To rise to the occasion, video conferencing in the office must be a true one-click experience and accessible on whatever device is being used — mobile, laptop or tablet. It will need to be interoperable with other solutions and utilize WebRTC via the web browser to make video chat as simple as possible. To ease IT burdens, video conferencing solutions across the company should be plug-and-play, meaning HD cameras and phones work seamlessly with cloud-based conferencing software no matter what type of room video is desired — huddle, conference, auditorium, etc.

Video Makes Work Even More Meaningful.

Long gone are cubicles and clocking in from 9-to-5. For millennials, work is everywhere and constant. They expect work/life balance, and the use of video allows them to meet “in-person” wherever they happen to be — whether via laptop in a coffee shop, on a tablet at home, or using a smartphone at an airport during a layover.

Other than being physically together, which is often not possible in today’s global work environment, video is the next best thing for work meetings. It’s engaging, convenient and a boon for productivity. A study by Lifesize found the following to be true about video conferencing and its positive effect on the professional work environment:

  • 89 percent of remote employees say that video helps them feel more connected to their colleagues.
  • 87 percent of employees not physically present for a meeting report feeling better engaged with colleagues through video.
  • 90 percent say that video makes it easier to get their point across.

Millennials crave purposeful work, and in today’s distributed workforce, the more virtual “face-to-face” time possible, the more enjoyable the work environment. And while previous generations may be resistant to adoption, old dogs can learn new tricks, especially if it means reaping the productivity benefits of video. Research shows that millennials will make up 75 percent of the workforce by 2025; as an organization, you’ll need to plan for this and evaluate video conferencing if it isn’t currently part of your technology infrastructure, or risk losing millennial talent.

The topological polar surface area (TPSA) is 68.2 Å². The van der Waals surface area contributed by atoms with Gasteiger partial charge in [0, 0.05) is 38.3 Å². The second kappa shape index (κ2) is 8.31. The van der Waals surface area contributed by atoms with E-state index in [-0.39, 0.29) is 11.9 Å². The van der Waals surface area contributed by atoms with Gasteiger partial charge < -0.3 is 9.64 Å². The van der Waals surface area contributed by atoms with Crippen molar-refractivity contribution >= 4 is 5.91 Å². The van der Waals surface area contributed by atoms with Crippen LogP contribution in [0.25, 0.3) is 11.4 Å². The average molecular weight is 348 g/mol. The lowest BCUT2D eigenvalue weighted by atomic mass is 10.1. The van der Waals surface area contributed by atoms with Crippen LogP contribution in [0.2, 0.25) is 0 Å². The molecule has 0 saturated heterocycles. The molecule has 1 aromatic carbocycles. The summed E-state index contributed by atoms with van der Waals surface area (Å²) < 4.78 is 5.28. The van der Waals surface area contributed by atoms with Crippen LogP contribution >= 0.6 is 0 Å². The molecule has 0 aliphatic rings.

As we embark on the transition towards a younger workforce, characterized by the rise of Generation Z, commonly known as Digital Natives or the iGeneration, it becomes evident that our future workforce will be shaped by individuals who possess an innate familiarity with digital technology and an unprecedented level of connectivity. This transformative shift calls for a proactive approach in understanding and leveraging the unique skills, perspectives, and preferences of this generation. By recognizing and harnessing their digital fluency and inherent adaptability, we can cultivate an environment that fosters innovation, collaboration, and continued growth in the rapidly evolving landscape of the digital age. As the torch is passed to Generation Z, let us embrace this new chapter with optimism and anticipation, ready to tap into the vast potential they bring to the table.

By Bobby Beckmann